16. ^ "New York Air 1983 Route Map".
  17. ^ "New York Air 1984 Route Map".
  18. ^ "New York Air September 1984 Route Map".
  19. ^ "New York Air November 1985 Route Map".
  20. ^ "New York Air Washington-Dulles Destinations - September 1986".
  21. ^ Salpukas, Agis (1984-10-11). "NEW PLANES FOR CONTINENTAL". The New York Times. ISSN 0362-4331. Retrieved 2021-06-01.
  22. ^ Feaver, Douglas B. (1985-07-17). "New York Air to Open Hub at Dulles". Washington Post. ISSN 0190-8286. Retrieved 2021-06-01.
  23. ^ Butterfield, Fox (1985-05-26). "NANTUCKETERS DISPUTE NEW YORK AIR FLIGHT PLANS". The New York Times. ISSN 0362-4331. Retrieved 2021-06-01.
  24. ^ "New York Air (+VIDEOS) - Vintage Airliners". 19 April 2017.
  25. ^ "New York Air Advertisement - 'We're kind of young for our age'".
  26. ^ "New York Air Advertisement - 'New York Air/Continental Team'".
  27. ^ Salpukas, Agis (1986-05-14). "LA GUARDIA SHUTTLE SET BY PAN AM". The New York Times. ISSN 0362-4331. Retrieved 2021-06-01.
  28. ^ Continental Airlines 1987 Retrospective, archived from the original on 2021-12-12, retrieved 2021-06-01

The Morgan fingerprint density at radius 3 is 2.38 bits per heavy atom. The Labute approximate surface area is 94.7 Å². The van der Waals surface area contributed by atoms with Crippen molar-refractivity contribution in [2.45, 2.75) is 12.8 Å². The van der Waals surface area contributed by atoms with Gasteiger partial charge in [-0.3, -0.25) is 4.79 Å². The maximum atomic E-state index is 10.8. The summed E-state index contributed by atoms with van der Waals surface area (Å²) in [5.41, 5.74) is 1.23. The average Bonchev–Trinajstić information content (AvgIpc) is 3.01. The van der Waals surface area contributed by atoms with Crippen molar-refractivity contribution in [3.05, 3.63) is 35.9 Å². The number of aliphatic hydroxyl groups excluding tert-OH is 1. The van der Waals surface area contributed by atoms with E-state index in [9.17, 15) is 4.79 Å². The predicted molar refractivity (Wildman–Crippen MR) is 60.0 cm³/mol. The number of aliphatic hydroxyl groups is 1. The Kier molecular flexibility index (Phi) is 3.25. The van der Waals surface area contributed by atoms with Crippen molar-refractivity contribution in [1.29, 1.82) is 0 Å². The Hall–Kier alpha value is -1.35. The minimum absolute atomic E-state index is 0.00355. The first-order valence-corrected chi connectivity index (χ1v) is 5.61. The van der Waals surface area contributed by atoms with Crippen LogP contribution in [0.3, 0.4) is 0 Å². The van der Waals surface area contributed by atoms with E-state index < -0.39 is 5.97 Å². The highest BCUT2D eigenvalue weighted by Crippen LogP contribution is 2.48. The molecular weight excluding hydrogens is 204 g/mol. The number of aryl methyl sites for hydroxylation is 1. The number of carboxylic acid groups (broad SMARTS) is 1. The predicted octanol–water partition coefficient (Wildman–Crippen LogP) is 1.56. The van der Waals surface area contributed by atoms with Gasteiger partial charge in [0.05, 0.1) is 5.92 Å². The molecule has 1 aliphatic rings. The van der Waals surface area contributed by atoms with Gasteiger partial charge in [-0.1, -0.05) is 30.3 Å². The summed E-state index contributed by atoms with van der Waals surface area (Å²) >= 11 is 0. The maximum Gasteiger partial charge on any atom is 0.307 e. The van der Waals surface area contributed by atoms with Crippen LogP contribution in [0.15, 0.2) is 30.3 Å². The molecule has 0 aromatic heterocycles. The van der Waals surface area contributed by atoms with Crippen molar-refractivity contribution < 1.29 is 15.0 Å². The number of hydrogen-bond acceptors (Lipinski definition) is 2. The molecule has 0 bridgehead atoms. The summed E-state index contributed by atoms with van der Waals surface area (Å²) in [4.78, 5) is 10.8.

29. ^ Schmitt, Eric (March 12, 1987). "At Continental Airlines, Legacy of Woes". The New York Times. Retrieved March 27, 2010.
  30. ^ "N16310 | Boeing 737-3T0 | Continental's New York Air | Mark Durbin". JetPhotos. Retrieved 2021-06-01.
  31. ^ Salpukas, Agis (1987-01-13). "COMPANY NEWS; CONTINENTAL IS BUYING PRESIDENTIAL AIR'S GATES". The New York Times. ISSN 0362-4331. Retrieved 2021-06-01.
  32. ^ "Presidential Airways: A 'Great Dream' Gone Bad With BC-Deregulation Decade". AP NEWS. Retrieved 2021-06-01.
  33. ^ a b c d e f g h "Pin by Ships & Planes on New York Air | Baltimore washington, Newark, Baltimore". Pinterest. Retrieved 2021-05-26.
  34. ^ a b c d e f g h i j k l m n o p q r s t "Pin by David Wilding on US Regionals | West palm beach, Newark, Spartanburg". Pinterest. Retrieved 2021-05-26.
  35. ^ a b c d e f g h i j k l m n o p q r s t u "New York Air (+VIDEOS) - Vintage Airliners". 2017-04-19. Retrieved 2021-05-26.
  36. ^ a b c d e f g "New York Air route map 1984 | Route map, Vintage airlines, Vintage travel posters". Pinterest. Retrieved 2021-05-26.